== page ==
Select Page

I strongly believe that competition builds community. The Middle Fork Championship on the Middle section of the Middle Fork of the Snoqualmie River (aka “Middle Middle”) is no exception to that community-building for the Greater Seattle Area. This race is organized a bit differently than your “typical” whitewater race. The Middle Fork Championship occurs on a weekday after work (for those 8-5 M-F folks). The MFC occurs during the long days that the PNW summers are known for. The trophy isn’t awarded to the fastest racer (WHAT?!?!?!?) but instead, it’s given to the median racer, the Middle Middle Middle Racer. Don’t let the race structure fool you, the race is VERY competitive!

The Middle Middle is a common after-work kayaking destination for class III-III+ paddlers around the Greater Seattle Area. For me, it’s about a 30-minute drive from home (aka my remote office). Yes, I can work a full day and then race whitewater after work. Awesome! This also means that there is a large community of paddlers frequenting this section of whitewater and thus a large population who are eligible for the Middle Fork Championship. Kayaks, canoes, tandems, rafts, packrafts, wildwater boats, and more are welcome to be a part of the race.

The Snoqualmie River has three main tributaries which are the North, Middle, and South Forks. This river drains the west side of the Cascade Mountains near the town of North Bend and converge at the beautiful water of Snoqualmie Falls. The river was designated Wild and Scenic in December 2014. The river converges with the Skykomish River near Monroe, WA to form the Snohomish River which eventually empties into the Puget Sound in Everett, WA.

I love long boating. Since I moved to the PNW in 2017, I’ve been surprised by a lack of long boats on rivers as I would commonly see in the Southeast US. In recent years, I’ve seen that change which I attribute to a change in the racing landscape and people experiencing the sensation of boofing a long boat (it’s glorious). I look forward to hopping in my Jackson Karma RG with my buddies in their long boats to explore rivers to find the fastest and smoothest lines, providing a new stimulus for familiar rivers. We end up nerding out about what moves follow the flow best, keep the boat flat, and avoid the most rocks. In its 3rd year, the Middle Fork Championship saw it’s most long boat racers to date!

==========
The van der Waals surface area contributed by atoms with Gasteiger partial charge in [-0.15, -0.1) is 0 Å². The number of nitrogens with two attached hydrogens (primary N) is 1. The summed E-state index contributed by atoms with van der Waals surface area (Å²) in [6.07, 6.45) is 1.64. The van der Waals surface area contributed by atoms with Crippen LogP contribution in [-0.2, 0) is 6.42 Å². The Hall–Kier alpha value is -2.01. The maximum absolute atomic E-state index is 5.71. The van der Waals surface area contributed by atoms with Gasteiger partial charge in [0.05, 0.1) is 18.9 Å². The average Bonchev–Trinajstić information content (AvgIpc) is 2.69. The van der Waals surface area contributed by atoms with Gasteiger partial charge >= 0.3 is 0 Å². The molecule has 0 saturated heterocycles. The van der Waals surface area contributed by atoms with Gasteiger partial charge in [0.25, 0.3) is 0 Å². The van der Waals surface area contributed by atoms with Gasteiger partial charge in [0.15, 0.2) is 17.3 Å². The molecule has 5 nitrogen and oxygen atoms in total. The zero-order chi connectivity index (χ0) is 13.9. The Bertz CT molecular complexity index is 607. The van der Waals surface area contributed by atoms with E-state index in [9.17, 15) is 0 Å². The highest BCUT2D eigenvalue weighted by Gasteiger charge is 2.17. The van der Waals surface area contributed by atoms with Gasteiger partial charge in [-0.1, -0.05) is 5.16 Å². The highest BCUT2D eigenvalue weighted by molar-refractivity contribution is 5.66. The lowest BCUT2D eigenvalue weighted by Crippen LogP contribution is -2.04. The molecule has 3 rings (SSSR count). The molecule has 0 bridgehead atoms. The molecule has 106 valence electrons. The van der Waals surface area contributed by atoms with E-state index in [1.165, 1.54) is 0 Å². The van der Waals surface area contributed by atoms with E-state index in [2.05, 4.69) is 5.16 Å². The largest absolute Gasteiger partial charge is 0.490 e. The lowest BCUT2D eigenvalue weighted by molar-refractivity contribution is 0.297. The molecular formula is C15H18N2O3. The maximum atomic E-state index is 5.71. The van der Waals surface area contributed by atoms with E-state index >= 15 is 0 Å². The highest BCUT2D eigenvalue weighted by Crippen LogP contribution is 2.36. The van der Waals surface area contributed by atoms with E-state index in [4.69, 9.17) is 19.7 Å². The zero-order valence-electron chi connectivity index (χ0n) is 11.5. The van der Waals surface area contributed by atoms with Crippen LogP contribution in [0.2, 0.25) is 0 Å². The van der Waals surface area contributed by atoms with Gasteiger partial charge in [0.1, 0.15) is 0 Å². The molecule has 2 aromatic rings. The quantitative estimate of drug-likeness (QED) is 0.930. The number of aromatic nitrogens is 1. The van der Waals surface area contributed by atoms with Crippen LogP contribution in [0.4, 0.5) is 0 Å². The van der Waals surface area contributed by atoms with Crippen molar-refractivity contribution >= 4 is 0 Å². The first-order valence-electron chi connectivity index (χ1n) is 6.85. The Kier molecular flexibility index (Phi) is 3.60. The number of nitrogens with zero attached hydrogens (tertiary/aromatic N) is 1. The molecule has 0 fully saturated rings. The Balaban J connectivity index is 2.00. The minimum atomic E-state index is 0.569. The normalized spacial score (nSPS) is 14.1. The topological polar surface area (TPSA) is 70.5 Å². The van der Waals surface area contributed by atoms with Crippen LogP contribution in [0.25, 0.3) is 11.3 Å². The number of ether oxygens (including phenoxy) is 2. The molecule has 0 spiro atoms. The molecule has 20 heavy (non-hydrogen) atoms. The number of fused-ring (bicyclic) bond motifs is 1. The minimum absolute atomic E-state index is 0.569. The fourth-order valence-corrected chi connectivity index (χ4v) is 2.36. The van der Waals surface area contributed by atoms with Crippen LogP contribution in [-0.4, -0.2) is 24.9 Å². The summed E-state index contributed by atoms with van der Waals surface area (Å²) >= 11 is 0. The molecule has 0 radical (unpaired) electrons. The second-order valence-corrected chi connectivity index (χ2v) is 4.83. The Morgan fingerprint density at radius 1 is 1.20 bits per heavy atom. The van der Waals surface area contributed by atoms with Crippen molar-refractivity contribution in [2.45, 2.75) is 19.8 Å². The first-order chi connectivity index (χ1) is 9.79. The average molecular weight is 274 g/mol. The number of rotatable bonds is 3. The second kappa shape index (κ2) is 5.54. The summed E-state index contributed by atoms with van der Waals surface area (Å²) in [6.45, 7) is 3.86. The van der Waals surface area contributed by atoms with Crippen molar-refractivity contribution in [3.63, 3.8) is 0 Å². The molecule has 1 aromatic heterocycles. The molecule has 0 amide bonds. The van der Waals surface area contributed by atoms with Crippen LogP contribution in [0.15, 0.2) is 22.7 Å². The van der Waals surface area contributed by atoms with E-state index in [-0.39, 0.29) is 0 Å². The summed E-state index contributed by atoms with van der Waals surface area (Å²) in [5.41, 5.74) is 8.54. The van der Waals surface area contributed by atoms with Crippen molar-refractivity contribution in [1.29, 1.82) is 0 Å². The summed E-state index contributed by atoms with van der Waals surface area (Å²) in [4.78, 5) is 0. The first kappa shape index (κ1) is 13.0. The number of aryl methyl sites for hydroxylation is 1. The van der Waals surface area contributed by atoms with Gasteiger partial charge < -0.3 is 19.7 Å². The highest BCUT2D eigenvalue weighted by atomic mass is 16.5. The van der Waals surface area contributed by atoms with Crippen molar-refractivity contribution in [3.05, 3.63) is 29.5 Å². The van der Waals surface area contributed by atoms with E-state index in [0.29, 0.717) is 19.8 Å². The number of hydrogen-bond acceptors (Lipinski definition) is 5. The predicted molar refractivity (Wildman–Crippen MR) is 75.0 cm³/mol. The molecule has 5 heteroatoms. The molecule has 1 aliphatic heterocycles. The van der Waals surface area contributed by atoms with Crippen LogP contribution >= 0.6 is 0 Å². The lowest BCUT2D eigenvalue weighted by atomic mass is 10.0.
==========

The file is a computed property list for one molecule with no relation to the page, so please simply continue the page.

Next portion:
I’m thankful for the versatility of the Jackson Karma RG. I love being able to take this kayak to the Middle Fork Championship, a calm day at Lake Sammamish, a multi-day down the Rogue River, or rock gardening in Baja California. During the race, I particularly appreciate using the skeg to prevent me from spinning out when paddling along swirly eddy lines. Long boat racers often strategize where it makes sense to deploy and lift up the skeg.

I find myself appreciating the Middle Fork Championship more and more lately. I love opportunities to connect with the paddling community on-water and on-land. The pandemic has been rough for me at least (and I’m certain many others), and I appreciate opportunities like this to connect with friends and paddlers, share stories, and build each other back up. This race certainly helps to ease a tough week at work or life.

If you reside near the Greater Seattle Area and are looking to compete in a whitewater race, I highly recommend the Middle Fork Championship if you have the skills and training to compete. If not, there are plenty of volunteers who help to make this race possible, registering racers, handing out bibs, timing at the start/finish lines, setting safety, or baking delicious cookies to end the day with a smile. This race doesn’t happen without race organizers and volunteers, and I appreciate all of you!